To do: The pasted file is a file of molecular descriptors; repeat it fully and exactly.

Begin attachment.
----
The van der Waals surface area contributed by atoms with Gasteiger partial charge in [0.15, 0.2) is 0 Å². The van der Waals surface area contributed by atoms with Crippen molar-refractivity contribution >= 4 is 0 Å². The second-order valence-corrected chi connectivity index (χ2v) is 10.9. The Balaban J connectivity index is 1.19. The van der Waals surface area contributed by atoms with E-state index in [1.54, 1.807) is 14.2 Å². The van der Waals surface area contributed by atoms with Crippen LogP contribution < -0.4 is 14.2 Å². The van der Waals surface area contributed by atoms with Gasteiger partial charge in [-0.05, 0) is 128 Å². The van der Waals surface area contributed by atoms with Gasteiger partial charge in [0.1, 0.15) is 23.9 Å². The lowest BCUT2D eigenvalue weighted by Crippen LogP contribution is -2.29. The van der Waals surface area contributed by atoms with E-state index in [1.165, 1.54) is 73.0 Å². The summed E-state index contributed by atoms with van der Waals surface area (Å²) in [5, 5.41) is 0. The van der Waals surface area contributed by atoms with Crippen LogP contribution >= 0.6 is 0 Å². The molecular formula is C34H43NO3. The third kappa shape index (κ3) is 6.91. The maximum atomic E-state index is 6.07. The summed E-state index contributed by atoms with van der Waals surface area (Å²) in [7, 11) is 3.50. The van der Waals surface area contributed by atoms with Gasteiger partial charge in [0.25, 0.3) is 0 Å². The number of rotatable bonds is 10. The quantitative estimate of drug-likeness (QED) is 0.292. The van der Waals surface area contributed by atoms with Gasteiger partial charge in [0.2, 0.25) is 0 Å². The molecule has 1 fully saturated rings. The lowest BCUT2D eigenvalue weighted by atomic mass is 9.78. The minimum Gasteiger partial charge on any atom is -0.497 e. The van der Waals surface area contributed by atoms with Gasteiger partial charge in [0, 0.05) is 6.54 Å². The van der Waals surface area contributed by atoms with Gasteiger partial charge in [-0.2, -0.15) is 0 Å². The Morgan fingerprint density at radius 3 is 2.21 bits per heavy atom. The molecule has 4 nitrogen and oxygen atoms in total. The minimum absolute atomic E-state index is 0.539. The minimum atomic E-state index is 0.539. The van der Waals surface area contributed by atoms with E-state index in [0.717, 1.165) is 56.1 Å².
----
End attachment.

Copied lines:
The van der Waals surface area contributed by atoms with Gasteiger partial charge in [0.15, 0.2) is 0 Å². The van der Waals surface area contributed by atoms with Crippen molar-refractivity contribution >= 4 is 0 Å². The second-order valence-corrected chi connectivity index (χ2v) is 10.9. The Balaban J connectivity index is 1.19. The van der Waals surface area contributed by atoms with E-state index in [1.54, 1.807) is 14.2 Å². The van der Waals surface area contributed by atoms with Crippen LogP contribution < -0.4 is 14.2 Å². The van der Waals surface area contributed by atoms with Gasteiger partial charge in [-0.05, 0) is 128 Å². The van der Waals surface area contributed by atoms with Gasteiger partial charge in [0.1, 0.15) is 23.9 Å². The lowest BCUT2D eigenvalue weighted by Crippen LogP contribution is -2.29. The van der Waals surface area contributed by atoms with E-state index in [1.165, 1.54) is 73.0 Å². The summed E-state index contributed by atoms with van der Waals surface area (Å²) in [5, 5.41) is 0. The van der Waals surface area contributed by atoms with Crippen LogP contribution >= 0.6 is 0 Å². The molecular formula is C34H43NO3. The third kappa shape index (κ3) is 6.91. The maximum atomic E-state index is 6.07. The summed E-state index contributed by atoms with van der Waals surface area (Å²) in [7, 11) is 3.50. The van der Waals surface area contributed by atoms with Gasteiger partial charge in [0.25, 0.3) is 0 Å². The number of rotatable bonds is 10. The quantitative estimate of drug-likeness (QED) is 0.292. The van der Waals surface area contributed by atoms with Gasteiger partial charge in [0.2, 0.25) is 0 Å². The molecule has 1 fully saturated rings. The lowest BCUT2D eigenvalue weighted by atomic mass is 9.78. The minimum Gasteiger partial charge on any atom is -0.497 e. The van der Waals surface area contributed by atoms with Gasteiger partial charge in [0, 0.05) is 6.54 Å². The van der Waals surface area contributed by atoms with Gasteiger partial charge in [-0.2, -0.15) is 0 Å². The Morgan fingerprint density at radius 3 is 2.21 bits per heavy atom. The molecule has 4 nitrogen and oxygen atoms in total. The minimum absolute atomic E-state index is 0.539. The minimum atomic E-state index is 0.539. The van der Waals surface area contributed by atoms with E-state index in [0.717, 1.165) is 56.1 Å².